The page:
: What's wrong with running stock 400 sbc rods?
Sep 23rd, 06, 2:49 AM
I have a 400 sbc sitting in my garage that I want to build. When I got it, it was a complete long block.
Everyone says the stock 5.650 rods are junk and to run 5.7 rods.
My question is what is wrong with the stock 400 rods? Are they weak? Are they not good for a high performance application?
If it helps any I was planning on making the engine into a nice street engine that can hold it's own. I was planning on running a nice roller cam but not build it radical. I just want something that would be close (if not more) to the power of an LS1 but not be tempermental and still have good street manners.
Also what about reusing the stock pistons? I don't plan to spray this engine. I will however ditch the 882's and run a set of Vortecs unless there's a better head to go with.
Sep 23rd, 06, 3:31 AM
Couple reasons really. Number one.....It dont matter how long the rod is.....most any small block chevy STOCK rod(5.7 inches, 24 inches.....9 feet....whatever) they aint all that great for performance apps. They arent the safest pieces you can use. You can work on em and get em prepped to take a bit of a beating, I wont doubt that. But for the money invested in refurbishing stockers to do a good job.....your most of the way to a descent forged(like a scat for example...good stuff at a good price)......so..........might as well step up since your almost there! Same with heads for example. Spend 600 bucks on doing the best you can with stock smoggers....or spend 200 more on the vortecs your looking at that will end up much better in the end.
Another thing....longer rods tend to reduce the load on the bores a hair. So the longer you go(rod lenght), the better chance you have on releiving stress and taking away load from the bores.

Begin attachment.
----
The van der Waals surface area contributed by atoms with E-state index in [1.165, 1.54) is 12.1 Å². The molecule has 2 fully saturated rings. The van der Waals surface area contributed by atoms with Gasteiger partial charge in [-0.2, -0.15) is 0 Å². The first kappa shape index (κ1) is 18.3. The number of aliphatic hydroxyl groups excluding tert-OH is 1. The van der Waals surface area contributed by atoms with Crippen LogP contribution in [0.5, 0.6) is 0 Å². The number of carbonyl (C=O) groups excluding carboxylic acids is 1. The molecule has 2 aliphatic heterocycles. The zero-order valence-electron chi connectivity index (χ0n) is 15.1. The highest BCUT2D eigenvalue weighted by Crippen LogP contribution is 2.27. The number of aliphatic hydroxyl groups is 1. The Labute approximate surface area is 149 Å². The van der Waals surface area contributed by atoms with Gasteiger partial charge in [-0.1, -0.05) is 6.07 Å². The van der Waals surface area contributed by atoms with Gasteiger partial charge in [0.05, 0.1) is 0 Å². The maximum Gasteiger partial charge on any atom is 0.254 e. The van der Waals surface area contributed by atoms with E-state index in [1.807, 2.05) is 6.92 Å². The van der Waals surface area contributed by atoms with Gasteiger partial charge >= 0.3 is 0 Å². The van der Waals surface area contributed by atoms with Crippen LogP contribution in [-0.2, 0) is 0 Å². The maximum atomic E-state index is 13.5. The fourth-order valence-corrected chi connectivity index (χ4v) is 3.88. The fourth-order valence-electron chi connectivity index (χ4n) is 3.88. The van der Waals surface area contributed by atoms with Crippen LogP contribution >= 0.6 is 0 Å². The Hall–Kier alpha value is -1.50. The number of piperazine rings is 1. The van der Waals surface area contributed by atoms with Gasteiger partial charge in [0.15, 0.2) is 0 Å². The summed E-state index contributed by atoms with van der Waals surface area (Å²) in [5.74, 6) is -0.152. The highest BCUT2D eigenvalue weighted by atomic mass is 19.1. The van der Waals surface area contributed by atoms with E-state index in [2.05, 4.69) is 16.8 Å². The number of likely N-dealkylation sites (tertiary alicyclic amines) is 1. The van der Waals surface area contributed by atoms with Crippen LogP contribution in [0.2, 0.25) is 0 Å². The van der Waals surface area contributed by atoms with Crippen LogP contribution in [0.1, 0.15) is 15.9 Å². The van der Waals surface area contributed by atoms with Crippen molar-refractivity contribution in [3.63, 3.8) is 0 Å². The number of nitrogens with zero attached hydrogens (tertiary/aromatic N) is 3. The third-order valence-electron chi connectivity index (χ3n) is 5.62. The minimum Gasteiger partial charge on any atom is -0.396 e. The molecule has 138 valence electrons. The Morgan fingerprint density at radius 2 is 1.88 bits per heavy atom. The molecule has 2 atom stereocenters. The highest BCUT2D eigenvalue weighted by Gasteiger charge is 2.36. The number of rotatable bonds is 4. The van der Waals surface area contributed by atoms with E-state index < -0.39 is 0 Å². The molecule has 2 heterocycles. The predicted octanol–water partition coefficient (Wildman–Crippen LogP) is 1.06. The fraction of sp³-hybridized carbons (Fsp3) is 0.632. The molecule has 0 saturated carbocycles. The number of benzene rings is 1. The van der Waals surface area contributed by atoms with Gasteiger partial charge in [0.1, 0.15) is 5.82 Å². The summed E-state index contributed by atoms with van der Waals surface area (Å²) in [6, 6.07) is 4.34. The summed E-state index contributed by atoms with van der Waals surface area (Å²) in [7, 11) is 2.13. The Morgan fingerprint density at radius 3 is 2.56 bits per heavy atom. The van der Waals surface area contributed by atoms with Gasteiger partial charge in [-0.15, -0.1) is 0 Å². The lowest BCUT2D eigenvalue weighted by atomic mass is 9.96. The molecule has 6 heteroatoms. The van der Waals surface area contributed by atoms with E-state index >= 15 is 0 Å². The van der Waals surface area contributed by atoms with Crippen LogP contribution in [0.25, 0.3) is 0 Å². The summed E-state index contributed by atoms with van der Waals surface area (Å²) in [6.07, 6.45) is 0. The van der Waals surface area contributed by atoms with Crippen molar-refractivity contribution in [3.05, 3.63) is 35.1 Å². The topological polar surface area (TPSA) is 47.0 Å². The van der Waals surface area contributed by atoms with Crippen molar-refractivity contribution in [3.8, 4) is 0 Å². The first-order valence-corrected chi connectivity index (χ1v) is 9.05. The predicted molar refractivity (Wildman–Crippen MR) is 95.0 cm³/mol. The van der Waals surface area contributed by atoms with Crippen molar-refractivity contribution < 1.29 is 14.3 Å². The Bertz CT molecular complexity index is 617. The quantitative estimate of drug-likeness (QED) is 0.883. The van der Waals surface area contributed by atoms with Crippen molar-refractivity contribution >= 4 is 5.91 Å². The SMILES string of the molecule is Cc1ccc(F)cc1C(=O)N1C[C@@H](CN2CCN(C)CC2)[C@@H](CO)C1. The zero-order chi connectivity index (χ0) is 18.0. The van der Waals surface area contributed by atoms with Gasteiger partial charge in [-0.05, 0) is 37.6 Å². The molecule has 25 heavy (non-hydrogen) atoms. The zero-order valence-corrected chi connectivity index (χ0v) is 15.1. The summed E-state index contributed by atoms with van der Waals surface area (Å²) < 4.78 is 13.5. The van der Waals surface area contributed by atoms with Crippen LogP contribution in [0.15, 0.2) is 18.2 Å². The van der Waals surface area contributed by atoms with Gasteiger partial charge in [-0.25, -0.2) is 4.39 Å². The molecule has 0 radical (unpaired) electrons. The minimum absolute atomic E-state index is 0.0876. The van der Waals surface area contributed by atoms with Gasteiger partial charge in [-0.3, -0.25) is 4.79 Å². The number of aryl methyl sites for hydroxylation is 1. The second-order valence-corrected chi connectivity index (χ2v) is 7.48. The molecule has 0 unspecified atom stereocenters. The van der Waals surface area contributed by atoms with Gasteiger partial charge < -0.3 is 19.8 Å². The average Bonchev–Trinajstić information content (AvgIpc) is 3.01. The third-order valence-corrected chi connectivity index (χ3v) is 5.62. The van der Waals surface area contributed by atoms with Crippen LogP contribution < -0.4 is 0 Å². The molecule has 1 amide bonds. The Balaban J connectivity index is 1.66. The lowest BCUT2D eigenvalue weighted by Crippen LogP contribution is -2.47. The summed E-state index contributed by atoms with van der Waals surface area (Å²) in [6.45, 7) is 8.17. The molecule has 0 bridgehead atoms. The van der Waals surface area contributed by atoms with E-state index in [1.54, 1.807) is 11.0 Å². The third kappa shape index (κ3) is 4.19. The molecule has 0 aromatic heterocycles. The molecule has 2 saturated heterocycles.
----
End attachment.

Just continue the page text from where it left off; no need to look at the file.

Also, longer rods are said to be LESS sensitive to detonation. Longer rods dwell longer at top dead center and less at bottom dead center. The longer dwell time at TDC is said to ease up on the pinging factor(good thing))....but some of these things are kinda hard to test. Im not building two identical motors with different rod lengths and running them just as hard and just as long just to see which one wears the bores less or pings less. Fortunately, the load thing can be graphed out, and although the difference is very minimal, there is a difference so you can see it. The pinging thing....you just have to try it, but its said to work by many and Im sure someone out there smarter with more time and cash than me has tested it in order for this theory to have developed.
Lastly....longer rods(especially aftermarket with better profiling) often allow for an easier(and cheaper) internal balance job. This is also proven in a lot of situations.
In the end.....buy GOOD rods. Thats the most important thing. You will hardly notice some of the other things I mentiond...but you will know right away if you break a rod.
Sep 23rd, 06, 5:56 AM
That is all good advise BUT. You can run the short rods in a 400 that will be kept under 6500. I ran my 400sb for 10 years in a 69 Nova bracket car that ran 11.50's @ 117,I shifted @ 5800 1 to 2 & 63 2 to 3. car had 4.56 gears in it.
After running it like that for 10 years (well over 500 1/4 passes & never blew up) I finally pulled it apart & put in the 5.7 eagles. Then I shifted @ 7200 & when 11.00 & 10.20 on a 150 N.OS. hit in 2 & 3. Don't be too afraid of the short rods but do put good bolts (arp) in them.
Sep 23rd, 06, 7:08 AM
I believe that the 400 rod is 5.565 in length. So the difference in in length is greater.
Sep 23rd, 06, 7:55 AM
usually you can go to a longer rod if your changing pistons, helps side loading, but the stock rods would be fine for what your doing
Sep 23rd, 06, 8:46 AM
...My question is what is wrong with the stock 400 rods? Are they weak? Are they not good for a high performance application?...
Also what about reusing the stock pistons? I don't plan to spray this engine. I will however ditch the 882's and run a set of Vortecs unless there's a better head to go with.There is nothing wrong with the stock 400 (5.565") rods for a mild (say 400 hp) build, although they still need re-conditioned and good rod bolts. And, as Greg mentioned, at this point you're getting close to the price of aftermarket rods.
Likewise, for a mild build with no nitrous, there is nothing wrong with the stock pistons. Of course, if you go to a longer rod, you will have to change the pistons also and then it makes more sense to go with an aftermarket forged piston.
Sep 23rd, 06, 9:06 AM
The longer the rod...the lighter the piston
Sep 23rd, 06, 11:33 AM
My 406 has stock rods in it and has done fine shifting up around 6,000..